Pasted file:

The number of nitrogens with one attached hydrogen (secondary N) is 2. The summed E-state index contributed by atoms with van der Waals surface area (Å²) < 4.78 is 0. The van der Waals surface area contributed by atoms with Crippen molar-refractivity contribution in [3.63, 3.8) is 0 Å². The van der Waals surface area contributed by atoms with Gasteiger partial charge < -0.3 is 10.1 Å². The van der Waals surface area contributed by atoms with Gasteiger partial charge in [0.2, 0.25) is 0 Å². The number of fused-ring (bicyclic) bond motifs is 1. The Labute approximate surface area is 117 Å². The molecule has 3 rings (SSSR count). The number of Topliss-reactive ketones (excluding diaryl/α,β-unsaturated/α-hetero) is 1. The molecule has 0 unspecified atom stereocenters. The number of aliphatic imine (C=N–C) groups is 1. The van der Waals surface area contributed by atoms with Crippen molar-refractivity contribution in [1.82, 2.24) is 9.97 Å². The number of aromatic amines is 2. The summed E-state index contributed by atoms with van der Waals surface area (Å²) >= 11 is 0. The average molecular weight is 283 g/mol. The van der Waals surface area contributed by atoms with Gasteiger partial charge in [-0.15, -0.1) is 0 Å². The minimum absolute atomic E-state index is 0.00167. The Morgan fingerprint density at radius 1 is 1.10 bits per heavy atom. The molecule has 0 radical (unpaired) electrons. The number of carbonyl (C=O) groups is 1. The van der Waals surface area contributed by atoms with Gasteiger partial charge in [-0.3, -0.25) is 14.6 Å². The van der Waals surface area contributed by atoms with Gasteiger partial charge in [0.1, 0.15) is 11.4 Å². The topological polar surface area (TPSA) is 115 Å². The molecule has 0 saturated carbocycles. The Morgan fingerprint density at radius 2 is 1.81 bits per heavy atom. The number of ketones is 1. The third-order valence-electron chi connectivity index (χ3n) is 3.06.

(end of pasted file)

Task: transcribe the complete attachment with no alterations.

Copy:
The number of nitrogens with one attached hydrogen (secondary N) is 2. The summed E-state index contributed by atoms with van der Waals surface area (Å²) < 4.78 is 0. The van der Waals surface area contributed by atoms with Crippen molar-refractivity contribution in [3.63, 3.8) is 0 Å². The van der Waals surface area contributed by atoms with Gasteiger partial charge < -0.3 is 10.1 Å². The van der Waals surface area contributed by atoms with Gasteiger partial charge in [0.2, 0.25) is 0 Å². The number of fused-ring (bicyclic) bond motifs is 1. The Labute approximate surface area is 117 Å². The molecule has 3 rings (SSSR count). The number of Topliss-reactive ketones (excluding diaryl/α,β-unsaturated/α-hetero) is 1. The molecule has 0 unspecified atom stereocenters. The number of aliphatic imine (C=N–C) groups is 1. The van der Waals surface area contributed by atoms with Crippen molar-refractivity contribution in [1.82, 2.24) is 9.97 Å². The number of aromatic amines is 2. The summed E-state index contributed by atoms with van der Waals surface area (Å²) >= 11 is 0. The average molecular weight is 283 g/mol. The van der Waals surface area contributed by atoms with Gasteiger partial charge in [-0.15, -0.1) is 0 Å². The minimum absolute atomic E-state index is 0.00167. The Morgan fingerprint density at radius 1 is 1.10 bits per heavy atom. The molecule has 0 radical (unpaired) electrons. The number of carbonyl (C=O) groups is 1. The van der Waals surface area contributed by atoms with Gasteiger partial charge in [-0.3, -0.25) is 14.6 Å². The van der Waals surface area contributed by atoms with Gasteiger partial charge in [0.1, 0.15) is 11.4 Å². The topological polar surface area (TPSA) is 115 Å². The molecule has 0 saturated carbocycles. The Morgan fingerprint density at radius 2 is 1.81 bits per heavy atom. The number of ketones is 1. The third-order valence-electron chi connectivity index (χ3n) is 3.06.